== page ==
Calvert County, MD - Official Website - Household Hazardous Waste
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County Resident Household Hazardous Waste
What makes a household material hazardous?

Household hazardous materials are common products you may use around the home. They must be used, as directed, in a particular, careful manner. 

A substance is considered hazardous if it ignites easily, reacts or explodes when mixed with other substances, is corrosive or toxic. Check for labels that bear the words or symbols for: caution, warning, danger, poison, or toxic.

How do I get rid of household hazardous waste?

Household hazardous waste (HHW) that is improperly disposed of presents a health threat and may contaminate the water, soil, air or other natural resources. Special handling of these materials is required to minimize environmental risk and protect our health.

Please note that Convenience Centers cannot take household hazardous waste during normal operating hours. All household hazardous waste can be disposed of properly for free by Calvert County residents on the scheduled Household Hazardous Waste Collection Days. Commercial haulers, businesses or institutions are not permitted.

When is the next Hazardous Waste Collection Day?

The Department of Public Works, Solid Waste Division and the Maryland Environmental Service are coordinating an upcoming household hazardous waste collection event for county residents. The Solid Waste Division thanks Calvert County residents for their patience in this process as we ensure proper hazardous waste service and safety for Calvert County and its residents. The event’s date and details will be advertised once arrangements are finalized.

What is accepted on Hazardous Waste Collection Days?
 Accepted Not Accepted
  • acids
  • adhesives/glues/epoxies
  • auto and floor care products
  • brake fluids
  • cleaners (ammonia, drain cleaner, oven cleaner, etc.)
  • explosives (ammunition, fireworks, flares)
  • fertilizers
  • pesticides, insecticides, herbicides, fungicides
  • gasoline and gas/oil mix
  • lighter fluid
  • medicines/pharmaceuticals (human and animal)
  • mercury (thermometers, thermostats)
  • oil-based paints
  • paint strippers (acetone, toluene)
  • paint thinners (mineral spirits, turpentine)
  • photographic chemicals
  • pool chemicals
  • science chemicals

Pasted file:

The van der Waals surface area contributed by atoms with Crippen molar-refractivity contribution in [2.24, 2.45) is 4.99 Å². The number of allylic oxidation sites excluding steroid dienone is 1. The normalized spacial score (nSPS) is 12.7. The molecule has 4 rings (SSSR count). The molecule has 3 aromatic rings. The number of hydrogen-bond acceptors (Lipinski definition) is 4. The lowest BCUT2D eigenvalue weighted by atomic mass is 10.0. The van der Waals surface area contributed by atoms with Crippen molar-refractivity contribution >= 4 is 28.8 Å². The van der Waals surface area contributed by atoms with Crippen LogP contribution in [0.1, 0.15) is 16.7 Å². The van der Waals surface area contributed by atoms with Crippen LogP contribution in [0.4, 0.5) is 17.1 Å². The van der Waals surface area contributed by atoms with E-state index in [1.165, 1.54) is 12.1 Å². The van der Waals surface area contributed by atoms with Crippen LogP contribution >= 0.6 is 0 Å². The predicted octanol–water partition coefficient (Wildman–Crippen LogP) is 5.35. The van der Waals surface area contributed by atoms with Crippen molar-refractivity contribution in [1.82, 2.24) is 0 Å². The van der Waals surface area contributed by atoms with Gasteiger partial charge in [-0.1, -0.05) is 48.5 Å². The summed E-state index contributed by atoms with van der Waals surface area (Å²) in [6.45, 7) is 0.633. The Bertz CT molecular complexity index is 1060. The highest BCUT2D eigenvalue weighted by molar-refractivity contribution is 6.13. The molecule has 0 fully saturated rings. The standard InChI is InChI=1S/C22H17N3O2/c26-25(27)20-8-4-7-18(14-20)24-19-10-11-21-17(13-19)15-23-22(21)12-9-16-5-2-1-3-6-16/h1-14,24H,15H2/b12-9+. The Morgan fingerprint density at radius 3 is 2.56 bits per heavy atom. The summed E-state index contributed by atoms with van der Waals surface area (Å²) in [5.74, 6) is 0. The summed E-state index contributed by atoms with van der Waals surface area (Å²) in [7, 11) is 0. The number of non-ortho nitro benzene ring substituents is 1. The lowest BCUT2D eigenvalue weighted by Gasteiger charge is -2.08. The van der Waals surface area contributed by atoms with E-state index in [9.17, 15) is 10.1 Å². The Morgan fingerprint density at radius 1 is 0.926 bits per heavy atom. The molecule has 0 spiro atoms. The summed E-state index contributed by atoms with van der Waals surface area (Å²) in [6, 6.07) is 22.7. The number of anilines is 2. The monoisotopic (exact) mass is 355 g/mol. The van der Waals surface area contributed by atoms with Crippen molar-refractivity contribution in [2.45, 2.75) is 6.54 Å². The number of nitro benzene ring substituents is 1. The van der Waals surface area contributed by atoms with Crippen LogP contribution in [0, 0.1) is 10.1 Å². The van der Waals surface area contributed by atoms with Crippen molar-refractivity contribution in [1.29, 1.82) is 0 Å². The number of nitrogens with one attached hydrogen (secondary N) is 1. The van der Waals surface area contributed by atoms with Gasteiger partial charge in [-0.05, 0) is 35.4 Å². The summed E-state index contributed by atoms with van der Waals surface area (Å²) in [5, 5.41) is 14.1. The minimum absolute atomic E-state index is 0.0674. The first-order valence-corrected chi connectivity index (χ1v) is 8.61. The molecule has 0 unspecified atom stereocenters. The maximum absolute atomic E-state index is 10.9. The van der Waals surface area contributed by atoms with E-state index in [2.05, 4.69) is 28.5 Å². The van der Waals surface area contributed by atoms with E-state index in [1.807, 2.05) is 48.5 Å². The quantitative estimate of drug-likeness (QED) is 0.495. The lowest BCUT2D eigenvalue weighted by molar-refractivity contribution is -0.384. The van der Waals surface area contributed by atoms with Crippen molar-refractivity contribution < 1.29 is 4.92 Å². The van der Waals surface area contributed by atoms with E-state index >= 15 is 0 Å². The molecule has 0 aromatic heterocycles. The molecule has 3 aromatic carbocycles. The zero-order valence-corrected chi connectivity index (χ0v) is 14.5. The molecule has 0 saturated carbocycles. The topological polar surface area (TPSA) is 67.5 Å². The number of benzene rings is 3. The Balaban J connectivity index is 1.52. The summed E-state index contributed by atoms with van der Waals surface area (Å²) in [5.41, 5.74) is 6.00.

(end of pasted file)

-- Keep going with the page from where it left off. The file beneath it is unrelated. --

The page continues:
• solvents
  • stains and varnishes
  • wood preservatives (creosote, sealers)
  • 2-4-5 TP silex
  • 30-, 50- and 85 gallon containers without prior approval
  • asbestos products
  • biohazardous waste (syringes, lancets, IV, etc.)
  • dioxin
  • ketones
  • latex paint (not hazardous, please see Important Note below)
  • PCBs
  • radioactive materials (includes old watches and smoke alarms)
 Accepted Year-Round at Most Convenience Centers
  • antifreeze
  • batteries (lead-acid and rechargeable)
  • diesel fuel
  •  lightbulbs (all types)
  • helium tanks
  • kerosene
  • oil (hydraulic, motor, transmission)
  • oil filters
  • propane gas cylinders
  • electronics
  • mercury products *(only at Appeal)
  • metal
IMPORTANT NOTE: Latex paint is not hazardous waste but often is mistaken as hazardous waste.
Latex paint is commonly used as interior and exterior paint. Latex paint cleans up with water and soap. Oil-based paint does not.
Oil-based paint cleans up with mineral spirits or turpentine. Oil-based paint is hazardous waste.

To dispose of a little latex paint:

  1. open can and leave out in a safe, well-ventilated space
  2. allow the paint to dry solid
  3. dispose of in household trash

To dispose of a fuller can of latex paint:

  1. open can and work in a safe, well-ventilated space   
  2. carefully mix in kitty litter, sand or dirt until it becomes a thick consistency without it overflowing (hardeners are available in retail stores)
  3. allow the paint mixture to dry to a consistency similar to peanut butter    
  4. dispose of in household trash

Why are there only a couple of Hazardous Waste Collection Days a year?

Because of the diversity of hazardous products and the different disposal techniques needed, it can be very costly to properly dispose of household hazardous waste. The Solid Waste Division covers these costs for you.

What happens to the collected household hazardous waste?

Because this form of waste is highly varied, each category requires special handling and processing. The Division of Solid Waste works with a reputable contractor. The collected materials are sorted by their type and required handling. Materials collected by Calvert County are recycled or disposed of in special hazardous waste containment, incineration facilities, or reprocessed.

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